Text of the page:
In Answers Research Journal 11 (2018): 205-209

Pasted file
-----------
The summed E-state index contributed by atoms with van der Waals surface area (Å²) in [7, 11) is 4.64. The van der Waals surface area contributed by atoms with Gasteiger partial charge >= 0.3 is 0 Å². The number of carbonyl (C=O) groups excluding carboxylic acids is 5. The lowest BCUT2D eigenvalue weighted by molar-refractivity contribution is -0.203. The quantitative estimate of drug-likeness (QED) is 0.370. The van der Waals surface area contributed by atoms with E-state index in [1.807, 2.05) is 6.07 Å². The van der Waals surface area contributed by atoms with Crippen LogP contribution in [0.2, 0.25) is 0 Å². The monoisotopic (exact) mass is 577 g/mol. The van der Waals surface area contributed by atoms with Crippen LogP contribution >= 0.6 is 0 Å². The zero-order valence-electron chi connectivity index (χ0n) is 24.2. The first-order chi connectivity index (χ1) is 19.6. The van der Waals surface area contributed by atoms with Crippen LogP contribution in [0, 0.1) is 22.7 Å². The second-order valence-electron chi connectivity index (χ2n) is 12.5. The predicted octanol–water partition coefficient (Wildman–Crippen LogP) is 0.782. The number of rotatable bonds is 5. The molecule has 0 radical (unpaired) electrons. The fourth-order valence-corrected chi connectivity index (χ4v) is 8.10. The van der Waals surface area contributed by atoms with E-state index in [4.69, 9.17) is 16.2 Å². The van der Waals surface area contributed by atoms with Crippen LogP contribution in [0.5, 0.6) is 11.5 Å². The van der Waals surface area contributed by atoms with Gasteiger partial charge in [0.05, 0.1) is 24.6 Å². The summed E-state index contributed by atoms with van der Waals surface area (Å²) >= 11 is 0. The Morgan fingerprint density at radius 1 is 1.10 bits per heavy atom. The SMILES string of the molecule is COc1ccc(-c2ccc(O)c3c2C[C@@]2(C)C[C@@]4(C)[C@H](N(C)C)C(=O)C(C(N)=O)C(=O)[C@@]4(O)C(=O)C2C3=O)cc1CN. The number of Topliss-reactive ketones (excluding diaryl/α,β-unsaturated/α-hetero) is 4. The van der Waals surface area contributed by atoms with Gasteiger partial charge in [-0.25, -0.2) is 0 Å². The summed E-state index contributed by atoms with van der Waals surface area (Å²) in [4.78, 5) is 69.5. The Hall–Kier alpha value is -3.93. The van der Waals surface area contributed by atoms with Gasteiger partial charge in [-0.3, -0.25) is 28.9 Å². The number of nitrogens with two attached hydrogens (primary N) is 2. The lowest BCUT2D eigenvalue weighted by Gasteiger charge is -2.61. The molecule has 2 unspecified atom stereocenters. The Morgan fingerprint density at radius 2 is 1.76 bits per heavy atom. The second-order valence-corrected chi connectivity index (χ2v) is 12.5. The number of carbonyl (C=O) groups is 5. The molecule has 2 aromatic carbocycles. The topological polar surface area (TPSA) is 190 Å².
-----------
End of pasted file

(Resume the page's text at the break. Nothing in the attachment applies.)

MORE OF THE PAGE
In a previous 2016 study aligning Sanger-style chimpanzee genomic trace reads (mean length = 704 bases) to the human genome, it was determined that chimpanzee DNA was not more than 85% similar to human. To further investigate the issue of human-chimpanzee genome similarity using higher quality DNA sequence, 18,000 de novo assembled contigs (constructed with Sanger style reads, Illumina short reads, and PacBio long reads) downloaded from NCBI having an average length of 30,913 bases were queried against the human genome using the BLASTN algorithm with gap extension. The alignments averaged 10,508 bases in length with a nucleotide identity of 84%. The contigs were also queried against the panTro4 and panTro5 versions of the chimpanzee genome yielding alignment identities of 92% and 100%, respectively. Results from this study not only negate the concept of the 98.5% DNA similarity myth, but highlight the extremely flawed and humanized nature of the panTro4 version of the chimpanzee genome and its predecessors that are widely used to support the human evolution paradigm.
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